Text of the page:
Moving to the East Coast, Building a Healthy Black Harlem has been praised by the journal Afro-Americans in New York: Life and History for being “a valuable contribution to our knowledge of a place and time better known for its famous writers and artists than for the quotidian struggles of its workers facing racism and the structural economic trap of high rents and low wages … Wilson’s book is an impressive achievement that updates social history with fresh material and perspectives and makes important interventions in the literature on African American urbanization.”
Black history also makes it mark in the performing arts. Black Medea is an anthology of six adaptations of the Euripidean tragedy by contemporary American playwrights that present Medea as a black Medea. For example, Jim Magnuson’s African Medea sets the play in Angola in the early nineteenth century with Medea as an African princess and Jason as a Portuguese soldier. Placing six adaptations side by side and interviewing the playwrights in order to gain their insights into their work allows the reader to see how an ancient Greek tragedy has been used by contemporary American artists to frame and understand African American history. This book is in the Cambria Contemporary Global Performing Arts Series headed by John Clum (Duke University).
Black history is to be found in literary works as well. Black Women as Custodians of History sheds much light on black history through the examination of texts by African American and Afro-Cuban women from four different literary genres (autobiographical slave narrative, contemporary novel on slavery, testimonial narrative, and poetry). The book shows that in the womens’ revisions of national history, their writings also demonstrate the pervasive role of racial and gender categories in the creation of a discourse of national identity, while promoting a historiography constructed within flexible borders that need to be negotiated constantly. This book is in the Cambria Studies in Slavery: Past and Present book series headed by Ana Lucia Araujo (Howard University).
Dr. Araujo herself has just published another excellent, essential book for Black History Month. African Heritage and Memories of Slavery in Brazil and the South Atlantic Worldis an unprecedented study that makes a very important contribution to the understanding of the place of African heritage and slavery in the official history and public memory of Brazil and Angola. This new must-have book illuminates the history of African tangible and intangible heritages and its links with the public memory of slavery in Brazil and Angola.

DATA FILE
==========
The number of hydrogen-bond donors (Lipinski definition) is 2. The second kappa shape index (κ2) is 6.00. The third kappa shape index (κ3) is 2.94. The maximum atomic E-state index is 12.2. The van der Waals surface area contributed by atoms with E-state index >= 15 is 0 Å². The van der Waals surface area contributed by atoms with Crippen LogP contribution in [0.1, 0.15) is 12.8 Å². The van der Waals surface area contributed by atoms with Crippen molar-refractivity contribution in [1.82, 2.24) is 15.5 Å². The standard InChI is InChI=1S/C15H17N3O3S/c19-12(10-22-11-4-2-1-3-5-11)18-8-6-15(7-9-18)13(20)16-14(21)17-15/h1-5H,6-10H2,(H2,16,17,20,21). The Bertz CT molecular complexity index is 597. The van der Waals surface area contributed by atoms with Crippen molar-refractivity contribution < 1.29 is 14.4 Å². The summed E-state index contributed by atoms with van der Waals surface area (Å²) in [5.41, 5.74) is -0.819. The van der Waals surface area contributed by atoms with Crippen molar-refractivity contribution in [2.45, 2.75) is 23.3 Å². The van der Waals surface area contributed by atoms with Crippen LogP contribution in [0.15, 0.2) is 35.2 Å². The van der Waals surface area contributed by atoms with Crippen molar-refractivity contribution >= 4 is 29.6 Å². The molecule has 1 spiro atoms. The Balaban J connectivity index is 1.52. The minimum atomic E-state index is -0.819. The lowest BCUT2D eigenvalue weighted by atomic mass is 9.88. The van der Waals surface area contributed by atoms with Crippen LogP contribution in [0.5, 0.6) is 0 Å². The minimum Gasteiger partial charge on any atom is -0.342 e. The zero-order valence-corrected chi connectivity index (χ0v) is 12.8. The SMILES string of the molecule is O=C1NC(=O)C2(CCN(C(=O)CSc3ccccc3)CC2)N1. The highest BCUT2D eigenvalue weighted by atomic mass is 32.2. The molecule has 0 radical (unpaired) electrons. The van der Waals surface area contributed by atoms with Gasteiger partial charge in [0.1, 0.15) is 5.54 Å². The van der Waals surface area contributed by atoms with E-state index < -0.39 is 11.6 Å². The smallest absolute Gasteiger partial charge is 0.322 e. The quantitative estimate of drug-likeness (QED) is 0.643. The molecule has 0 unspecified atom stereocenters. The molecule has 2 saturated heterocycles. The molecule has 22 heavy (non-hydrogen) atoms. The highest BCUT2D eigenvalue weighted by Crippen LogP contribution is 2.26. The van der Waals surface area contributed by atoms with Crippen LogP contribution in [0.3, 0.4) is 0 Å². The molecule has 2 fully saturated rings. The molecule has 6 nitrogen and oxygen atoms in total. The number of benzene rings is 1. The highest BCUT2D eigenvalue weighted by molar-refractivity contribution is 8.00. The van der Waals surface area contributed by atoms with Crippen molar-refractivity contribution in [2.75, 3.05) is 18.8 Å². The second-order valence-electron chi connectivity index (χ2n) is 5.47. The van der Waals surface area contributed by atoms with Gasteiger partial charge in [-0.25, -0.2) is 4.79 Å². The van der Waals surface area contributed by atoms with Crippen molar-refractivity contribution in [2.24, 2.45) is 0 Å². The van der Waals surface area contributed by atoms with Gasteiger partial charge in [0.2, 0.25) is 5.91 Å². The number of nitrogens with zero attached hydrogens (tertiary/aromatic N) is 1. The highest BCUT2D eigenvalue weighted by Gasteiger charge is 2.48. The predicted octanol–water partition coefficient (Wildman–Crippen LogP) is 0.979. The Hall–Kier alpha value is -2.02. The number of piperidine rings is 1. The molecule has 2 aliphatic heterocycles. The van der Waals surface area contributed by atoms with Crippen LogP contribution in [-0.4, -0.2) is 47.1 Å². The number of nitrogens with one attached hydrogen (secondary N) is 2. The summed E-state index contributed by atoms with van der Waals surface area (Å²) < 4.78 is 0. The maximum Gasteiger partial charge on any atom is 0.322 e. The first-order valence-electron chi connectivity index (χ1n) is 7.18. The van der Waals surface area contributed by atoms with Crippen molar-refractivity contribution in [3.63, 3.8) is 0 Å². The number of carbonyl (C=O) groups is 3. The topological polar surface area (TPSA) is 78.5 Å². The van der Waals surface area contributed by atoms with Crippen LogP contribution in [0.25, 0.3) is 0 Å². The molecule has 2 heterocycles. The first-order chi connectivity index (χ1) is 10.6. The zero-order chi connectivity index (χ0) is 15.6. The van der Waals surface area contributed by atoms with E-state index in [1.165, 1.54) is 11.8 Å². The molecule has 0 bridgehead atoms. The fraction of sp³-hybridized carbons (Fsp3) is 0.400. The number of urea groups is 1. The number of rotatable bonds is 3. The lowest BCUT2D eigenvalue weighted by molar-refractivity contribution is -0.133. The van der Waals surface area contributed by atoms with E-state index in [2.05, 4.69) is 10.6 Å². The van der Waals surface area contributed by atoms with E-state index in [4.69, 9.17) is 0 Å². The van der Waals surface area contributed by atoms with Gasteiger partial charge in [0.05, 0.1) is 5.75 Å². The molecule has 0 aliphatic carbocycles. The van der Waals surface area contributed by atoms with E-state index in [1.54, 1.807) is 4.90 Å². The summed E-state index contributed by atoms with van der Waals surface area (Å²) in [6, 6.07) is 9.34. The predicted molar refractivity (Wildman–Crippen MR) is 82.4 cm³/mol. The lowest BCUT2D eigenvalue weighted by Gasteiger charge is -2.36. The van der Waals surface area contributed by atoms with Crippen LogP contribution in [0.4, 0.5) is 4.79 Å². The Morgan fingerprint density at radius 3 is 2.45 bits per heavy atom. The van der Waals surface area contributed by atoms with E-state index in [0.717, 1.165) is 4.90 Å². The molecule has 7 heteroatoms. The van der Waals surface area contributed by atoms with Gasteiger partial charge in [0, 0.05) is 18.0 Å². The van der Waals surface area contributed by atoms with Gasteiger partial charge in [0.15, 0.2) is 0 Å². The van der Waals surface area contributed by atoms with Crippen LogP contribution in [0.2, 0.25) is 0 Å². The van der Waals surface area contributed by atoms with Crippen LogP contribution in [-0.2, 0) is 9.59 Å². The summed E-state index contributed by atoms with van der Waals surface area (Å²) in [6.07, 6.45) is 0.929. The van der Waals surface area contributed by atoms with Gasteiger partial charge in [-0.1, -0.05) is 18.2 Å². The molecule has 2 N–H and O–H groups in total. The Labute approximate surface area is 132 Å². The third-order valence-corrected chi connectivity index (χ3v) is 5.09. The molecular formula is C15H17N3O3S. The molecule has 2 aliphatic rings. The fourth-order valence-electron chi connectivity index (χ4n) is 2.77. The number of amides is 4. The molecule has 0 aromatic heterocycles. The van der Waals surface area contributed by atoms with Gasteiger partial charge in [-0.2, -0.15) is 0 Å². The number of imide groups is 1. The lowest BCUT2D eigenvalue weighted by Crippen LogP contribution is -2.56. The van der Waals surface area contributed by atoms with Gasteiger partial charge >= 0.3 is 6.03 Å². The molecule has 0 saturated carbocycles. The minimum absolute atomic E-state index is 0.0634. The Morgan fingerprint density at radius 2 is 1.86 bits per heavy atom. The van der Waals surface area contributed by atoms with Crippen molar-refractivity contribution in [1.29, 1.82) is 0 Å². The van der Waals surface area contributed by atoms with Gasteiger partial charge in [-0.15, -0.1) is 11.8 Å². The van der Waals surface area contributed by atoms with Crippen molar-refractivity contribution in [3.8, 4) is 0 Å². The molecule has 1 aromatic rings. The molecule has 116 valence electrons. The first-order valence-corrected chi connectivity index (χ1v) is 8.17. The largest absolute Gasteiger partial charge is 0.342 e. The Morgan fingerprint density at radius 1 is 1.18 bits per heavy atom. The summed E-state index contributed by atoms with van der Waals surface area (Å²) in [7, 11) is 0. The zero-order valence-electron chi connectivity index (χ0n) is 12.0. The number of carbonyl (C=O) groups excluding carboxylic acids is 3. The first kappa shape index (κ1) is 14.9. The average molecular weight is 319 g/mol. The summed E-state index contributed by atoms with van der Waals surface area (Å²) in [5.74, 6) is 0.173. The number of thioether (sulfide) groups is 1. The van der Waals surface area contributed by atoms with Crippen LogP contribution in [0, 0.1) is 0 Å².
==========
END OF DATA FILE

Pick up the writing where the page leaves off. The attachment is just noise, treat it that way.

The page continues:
Books like these are critical to black studies. Celebrate #BlackHistoryMonth by spreading the word about these important studies and making sure that these books are available at your library (if they are not, let your librarian know). From now until April 20, 2015, there is a 35% discount on all hardbound books–use coupon code CAMBRIA188.
“Brazil imported the largest number of enslaved Africans during the Atlantic slave trade era […] Today, with the exception of Nigeria, the largest population of people of African descent is in Brazil […] Yet, Brazil has a complex relationship with its slave past; consequently, these complications spill over into the various dimensions of Brazil’s rich African heritage that originated from this tragic period.”
– Ana Lucia Araujo (introduction to African Heritage and Memories of Slavery in Brazil and the South Atlantic World)
This unprecedented interdisciplinary volume led by Ana Lucia Araujo (Professor of History at Howard University and general editor of the Cambria Studies in Slavery: Past and Present book series) is now available. African Heritage and Memories of Slavery in Brazil and the South Atlantic World is the first book in English to focus on African heritage and public memory of slavery in Brazil and Angola. This interdisciplinary study examines visual images, dance, music, oral accounts, museum exhibitions, artifacts, monuments, festivals, and others forms of commemoration to illuminate the social and cultural dynamics that over the last twenty years have propelled––or prevented––the visibility of African heritage (and its Atlantic slave trade legacy) in the South Atlantic region.
The book makes a very important contribution to the understanding of the place of African heritage and slavery in the official history and public memory of Brazil and Angola, topics that remain understudied. The study’s focus on the South Atlantic world, a zone which is sparsely covered in the scholarly corpus on Atlantic history, will further research on other post-slave societies.
African Heritage and Memories of Slavery in Brazil and the South Atlantic World is an important book for African studies and Latin American studies. It is especially valuable for African Diaspora studies, African history, Atlantic history, history of Brazil, history of slavery, and Caribbean history.